Anticipation is a difficult thing: expectations can color your opinion of an album to a degree that it would never hit you as hard as it could have otherwise, but they also lend a valuable aura to the releases they surround. Very often, an artist can never top the "first" album you heard from them: I know this has proven true for a number of my favorite acts, Butch Walker, Jimmy Eat World, and Jack's Mannequin, to name a few, and year after year, I start my listens to albums from artists of that level with disappointment, and move toward elation as time goes on. I always need a few listens to shed my pre-ordained expectations of what the album should be so I can start to appreciate what it actually is. And although there are some albums that do, ultimately, end up on the "letdowns list" at the end of each year, more often, the albums that I looked forward to the most end up somewhere near the top to the list. Which brings me to the topic of this post: my top five most anticipated full-length releases on the horizon for the remainder of the year. For this group, I tried to steer towards albums that had titles, tracklists, and release dates already announced, and left the more "speculative" picks for the section at the bottom, but in a few cases, my adoration for a specific artist, plus a few hopeful indications, overpowered that impulse.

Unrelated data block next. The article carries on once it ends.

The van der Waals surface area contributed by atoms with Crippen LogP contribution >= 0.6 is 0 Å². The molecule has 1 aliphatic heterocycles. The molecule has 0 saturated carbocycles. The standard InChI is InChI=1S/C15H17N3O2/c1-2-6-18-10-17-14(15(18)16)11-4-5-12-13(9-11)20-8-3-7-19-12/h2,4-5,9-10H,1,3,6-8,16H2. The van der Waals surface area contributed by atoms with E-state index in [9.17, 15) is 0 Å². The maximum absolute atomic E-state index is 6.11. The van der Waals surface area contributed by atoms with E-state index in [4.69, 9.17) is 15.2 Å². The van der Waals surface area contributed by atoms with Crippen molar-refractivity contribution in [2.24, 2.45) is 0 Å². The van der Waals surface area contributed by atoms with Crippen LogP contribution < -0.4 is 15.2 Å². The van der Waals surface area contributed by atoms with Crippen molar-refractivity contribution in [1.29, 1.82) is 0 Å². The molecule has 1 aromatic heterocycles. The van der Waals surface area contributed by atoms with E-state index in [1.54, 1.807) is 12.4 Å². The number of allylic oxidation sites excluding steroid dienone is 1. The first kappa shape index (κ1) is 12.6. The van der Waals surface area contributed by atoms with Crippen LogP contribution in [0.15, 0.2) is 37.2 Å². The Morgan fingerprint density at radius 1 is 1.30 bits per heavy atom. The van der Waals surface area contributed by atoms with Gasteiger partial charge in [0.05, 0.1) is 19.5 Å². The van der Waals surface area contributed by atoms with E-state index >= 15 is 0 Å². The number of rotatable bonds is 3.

1. The Gaslight Anthem - Handwritten (out July 24th)